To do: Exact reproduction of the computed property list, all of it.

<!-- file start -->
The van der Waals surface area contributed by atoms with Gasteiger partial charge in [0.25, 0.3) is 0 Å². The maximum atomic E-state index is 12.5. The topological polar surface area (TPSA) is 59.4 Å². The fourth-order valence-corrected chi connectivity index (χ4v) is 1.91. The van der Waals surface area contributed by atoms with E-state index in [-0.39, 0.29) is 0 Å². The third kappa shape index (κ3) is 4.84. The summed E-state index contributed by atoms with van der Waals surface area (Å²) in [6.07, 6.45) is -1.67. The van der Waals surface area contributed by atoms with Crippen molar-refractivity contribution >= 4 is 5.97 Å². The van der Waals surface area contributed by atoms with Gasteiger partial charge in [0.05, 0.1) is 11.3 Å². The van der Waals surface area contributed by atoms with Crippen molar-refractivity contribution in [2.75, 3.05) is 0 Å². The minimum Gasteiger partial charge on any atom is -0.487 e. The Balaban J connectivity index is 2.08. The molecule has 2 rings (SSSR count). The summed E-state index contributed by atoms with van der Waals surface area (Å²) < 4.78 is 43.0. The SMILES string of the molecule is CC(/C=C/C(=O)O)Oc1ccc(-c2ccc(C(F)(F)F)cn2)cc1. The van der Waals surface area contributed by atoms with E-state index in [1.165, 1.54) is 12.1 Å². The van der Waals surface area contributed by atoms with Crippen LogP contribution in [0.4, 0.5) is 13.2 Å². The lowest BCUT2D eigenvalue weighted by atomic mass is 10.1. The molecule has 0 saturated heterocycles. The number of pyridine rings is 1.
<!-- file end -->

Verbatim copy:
The van der Waals surface area contributed by atoms with Gasteiger partial charge in [0.25, 0.3) is 0 Å². The maximum atomic E-state index is 12.5. The topological polar surface area (TPSA) is 59.4 Å². The fourth-order valence-corrected chi connectivity index (χ4v) is 1.91. The van der Waals surface area contributed by atoms with E-state index in [-0.39, 0.29) is 0 Å². The third kappa shape index (κ3) is 4.84. The summed E-state index contributed by atoms with van der Waals surface area (Å²) in [6.07, 6.45) is -1.67. The van der Waals surface area contributed by atoms with Crippen molar-refractivity contribution >= 4 is 5.97 Å². The van der Waals surface area contributed by atoms with Gasteiger partial charge in [0.05, 0.1) is 11.3 Å². The van der Waals surface area contributed by atoms with Crippen molar-refractivity contribution in [2.75, 3.05) is 0 Å². The minimum Gasteiger partial charge on any atom is -0.487 e. The Balaban J connectivity index is 2.08. The molecule has 2 rings (SSSR count). The summed E-state index contributed by atoms with van der Waals surface area (Å²) < 4.78 is 43.0. The SMILES string of the molecule is CC(/C=C/C(=O)O)Oc1ccc(-c2ccc(C(F)(F)F)cn2)cc1. The van der Waals surface area contributed by atoms with E-state index in [1.165, 1.54) is 12.1 Å². The van der Waals surface area contributed by atoms with Crippen LogP contribution in [0.4, 0.5) is 13.2 Å². The lowest BCUT2D eigenvalue weighted by atomic mass is 10.1. The molecule has 0 saturated heterocycles. The number of pyridine rings is 1.